Business

Fake emails: The trick that costs businesses billions




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The email address came in like everyone else, from the company's CEO to his chief financial officer.

"Hello, the deal is done. Please link $ 8 million to this account to complete the acquisition ASAP. Must be done before the end of the day. Thank you."

Employees thought nothing of it and sent the funds over and ticked on the list. of jobs before they left home.

But the alarm bells started ringing when the purchased company called to ask why it had not received the money.

An investigation began ̵[ads1]1; $ 8 million was certainly sent, but where were they going?

We will never know.

Some of the money was clawed back by the banks, but most were lost to hackers who may have paid out using an elaborate money laundering network or simply passed on to the next victim.

Meanwhile, the CFO is left feeling awful, and the company gets itchy.

After all, the email apparently came from the boss's address and his account had not been hacked.

It was left to cybersecurity experts to share the bad news to the company: email is not to be trusted.

CEO Fraud

This is a true example of a cyber attack known as Business Email Compromise, or CEO Fraud.

The attacks are relatively low-tech and rely more on social engineering and trickery than traditional hacking.

Cyber ​​criminals simply falsify the email address of a business manager and send a compelling request to an unsuspecting employee.

The message appears to have come from the boss – but it has been sent by a janitor.

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There is usually a sense of urgency to the order, and the employee simply does as they are told – perhaps sending huge amounts of money to criminals by mistake.

These scams are increasing, and according to the US FBI, they have resulted in worldwide losses of at least $ 26 billion (£ 21 billion) since 2016.

Earlier this month, 281 suspected hackers were arrested in 10 different countries as part in a massive decommissioning operation of global cybercrime networks based on the scam.

Ryan Kalember, Executive Vice President for Cyber ​​Security Strategy at Proofpoint, said: "Business Email Compromise (BEC) is the most expensive problem in all cybersecurity. It is not just another form of cybercrime. . "

Proofpoint was appointed to handle the Fraud Managing Director described in this article.

Kalember and his team have seen the tactics evolve over the past year and have some interesting observations and warnings for potential victims.

Non-executive targets

The traditional targets for BEC attacks are the "C-suite" figures of larger corporations, such as CEOs or CFOs. [19659007] But recently, criminals have been searching for less hanging fruit.

"The very afflicted people we see now are in fact rarely VIPs. Victims tend to have easily searchable emails or easily guess shared addresses.

" VIPs, usually tend to be less exposed as organizations generally do a pretty good job of protecting VIP email addresses now, "Kalember added.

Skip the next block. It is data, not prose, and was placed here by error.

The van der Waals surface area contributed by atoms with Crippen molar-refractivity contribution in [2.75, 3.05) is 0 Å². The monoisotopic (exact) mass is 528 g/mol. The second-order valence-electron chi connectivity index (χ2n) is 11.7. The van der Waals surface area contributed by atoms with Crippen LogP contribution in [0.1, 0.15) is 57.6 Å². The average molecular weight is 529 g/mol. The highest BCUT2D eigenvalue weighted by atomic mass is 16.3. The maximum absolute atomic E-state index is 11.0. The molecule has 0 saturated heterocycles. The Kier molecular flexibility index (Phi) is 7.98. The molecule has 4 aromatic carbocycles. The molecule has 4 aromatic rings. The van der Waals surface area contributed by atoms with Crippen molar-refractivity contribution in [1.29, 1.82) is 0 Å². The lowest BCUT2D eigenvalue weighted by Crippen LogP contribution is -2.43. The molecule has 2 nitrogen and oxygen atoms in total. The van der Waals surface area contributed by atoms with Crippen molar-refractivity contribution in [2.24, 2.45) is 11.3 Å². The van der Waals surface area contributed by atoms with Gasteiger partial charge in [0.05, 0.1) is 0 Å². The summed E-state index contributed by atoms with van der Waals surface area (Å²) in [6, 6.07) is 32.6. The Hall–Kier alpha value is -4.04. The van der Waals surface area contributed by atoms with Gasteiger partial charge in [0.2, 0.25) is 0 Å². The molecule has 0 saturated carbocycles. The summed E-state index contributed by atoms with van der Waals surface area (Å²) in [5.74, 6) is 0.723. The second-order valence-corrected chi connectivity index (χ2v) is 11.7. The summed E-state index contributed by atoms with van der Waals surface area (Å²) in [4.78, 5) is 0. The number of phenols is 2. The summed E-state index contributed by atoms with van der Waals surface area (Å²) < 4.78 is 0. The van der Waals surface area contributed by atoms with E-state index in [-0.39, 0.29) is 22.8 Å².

The trend has also been noticed by cyber security company Cofense.

In some in cases where employees have e-mails are forged, and the attacker asks staff departments to send a victim's salary to a new bank account.

"A smaller but much broader reward system would be a deliberate attempt to fly under the radar to target financial processes which is likely to have weaker controls but still yield attractive returns, "said Dave Mount of Cofense.

Monday Warning

Another method that is seen more regularly is fraudulent email messages sent Monday morning.

According to Pro Ofpoint, more than 30% of BEC emails are delivered on Mondays when hackers try to take advantage of weekend reserves.

They hope "social jet lag" will mean that employees are more easily fooled by fake emails and other social engineering tricks.

"Attackers know how people and offices work. They depend on people making mistakes and having a lot of experience with what works. This is not a technical vulnerability, it's about human error," Kalember said.

Fake Forward

Fake email threads are part of another technique that has evolved.

Attackers start the subject lines of their emails with "Re:" or "Fwd:" to make it look like their message is part of a previous conversation.

In some cases, they even include a fake email history to establish apparent legitimacy.

According to researchers, scams using this technique have increased by more than 50% year over year.

Mr. Kalember says that all these trends follow a predictable pattern based on our own behavior.

"One of the reasons why this is a particularly difficult problem to stamp out is that it depends on the systemic risk that we all rely on email as a means of communication," he said.

Unfortunately for businesses and unscrupulous employees, BEC is unlikely to disappear.

E-mail forgery is technically very simple, and free-to-use online services offer a small entry barrier.

But there are many things companies and employees can do – including being vigilant and aware of the attacks. [19659007] Companies could insist on so-called two-factor verification before sending a payment.

Of course, all of this depends on people taking a step back from what is often pursued in the workplace – speed and efficiency.

Action Fraud and the UK's National Fraud Intelligence Bureau (FNIB) operate a 24/7 hotline 0300 123 2040 for businesses to report live cyber attacks.



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